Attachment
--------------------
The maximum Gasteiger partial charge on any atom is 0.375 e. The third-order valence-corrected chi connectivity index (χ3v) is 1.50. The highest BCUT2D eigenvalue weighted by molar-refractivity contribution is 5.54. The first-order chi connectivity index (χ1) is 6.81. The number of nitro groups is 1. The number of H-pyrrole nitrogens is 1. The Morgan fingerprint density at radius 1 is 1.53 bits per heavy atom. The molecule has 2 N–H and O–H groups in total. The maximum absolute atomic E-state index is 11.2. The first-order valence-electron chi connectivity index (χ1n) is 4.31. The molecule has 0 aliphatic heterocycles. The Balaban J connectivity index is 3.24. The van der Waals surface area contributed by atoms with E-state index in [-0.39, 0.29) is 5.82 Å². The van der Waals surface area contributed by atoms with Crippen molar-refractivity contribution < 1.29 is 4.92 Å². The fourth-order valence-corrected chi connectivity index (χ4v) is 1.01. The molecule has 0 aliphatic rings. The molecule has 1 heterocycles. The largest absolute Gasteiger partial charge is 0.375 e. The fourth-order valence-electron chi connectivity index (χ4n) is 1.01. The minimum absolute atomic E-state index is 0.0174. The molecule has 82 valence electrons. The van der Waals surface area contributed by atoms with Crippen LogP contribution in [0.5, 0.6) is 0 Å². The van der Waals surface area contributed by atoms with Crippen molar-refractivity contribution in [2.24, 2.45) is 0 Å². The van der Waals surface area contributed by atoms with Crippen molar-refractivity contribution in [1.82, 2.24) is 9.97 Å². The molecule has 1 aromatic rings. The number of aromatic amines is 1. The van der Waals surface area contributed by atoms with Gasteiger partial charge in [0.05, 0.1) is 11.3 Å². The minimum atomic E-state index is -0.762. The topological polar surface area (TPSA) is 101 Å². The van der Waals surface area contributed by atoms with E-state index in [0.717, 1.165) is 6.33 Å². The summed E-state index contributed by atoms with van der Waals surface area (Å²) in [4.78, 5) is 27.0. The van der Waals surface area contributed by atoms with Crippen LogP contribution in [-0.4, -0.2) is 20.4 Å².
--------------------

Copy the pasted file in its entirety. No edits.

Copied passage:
The maximum Gasteiger partial charge on any atom is 0.375 e. The third-order valence-corrected chi connectivity index (χ3v) is 1.50. The highest BCUT2D eigenvalue weighted by molar-refractivity contribution is 5.54. The first-order chi connectivity index (χ1) is 6.81. The number of nitro groups is 1. The number of H-pyrrole nitrogens is 1. The Morgan fingerprint density at radius 1 is 1.53 bits per heavy atom. The molecule has 2 N–H and O–H groups in total. The maximum absolute atomic E-state index is 11.2. The first-order valence-electron chi connectivity index (χ1n) is 4.31. The molecule has 0 aliphatic heterocycles. The Balaban J connectivity index is 3.24. The van der Waals surface area contributed by atoms with E-state index in [-0.39, 0.29) is 5.82 Å². The van der Waals surface area contributed by atoms with Crippen molar-refractivity contribution < 1.29 is 4.92 Å². The fourth-order valence-corrected chi connectivity index (χ4v) is 1.01. The molecule has 0 aliphatic rings. The molecule has 1 heterocycles. The largest absolute Gasteiger partial charge is 0.375 e. The fourth-order valence-electron chi connectivity index (χ4n) is 1.01. The minimum absolute atomic E-state index is 0.0174. The molecule has 82 valence electrons. The van der Waals surface area contributed by atoms with Crippen LogP contribution in [0.5, 0.6) is 0 Å². The van der Waals surface area contributed by atoms with Crippen molar-refractivity contribution in [2.24, 2.45) is 0 Å². The van der Waals surface area contributed by atoms with Crippen molar-refractivity contribution in [1.82, 2.24) is 9.97 Å². The molecule has 1 aromatic rings. The number of aromatic amines is 1. The van der Waals surface area contributed by atoms with Gasteiger partial charge in [0.05, 0.1) is 11.3 Å². The minimum atomic E-state index is -0.762. The topological polar surface area (TPSA) is 101 Å². The van der Waals surface area contributed by atoms with E-state index in [0.717, 1.165) is 6.33 Å². The summed E-state index contributed by atoms with van der Waals surface area (Å²) in [4.78, 5) is 27.0. The van der Waals surface area contributed by atoms with Crippen LogP contribution in [-0.4, -0.2) is 20.4 Å².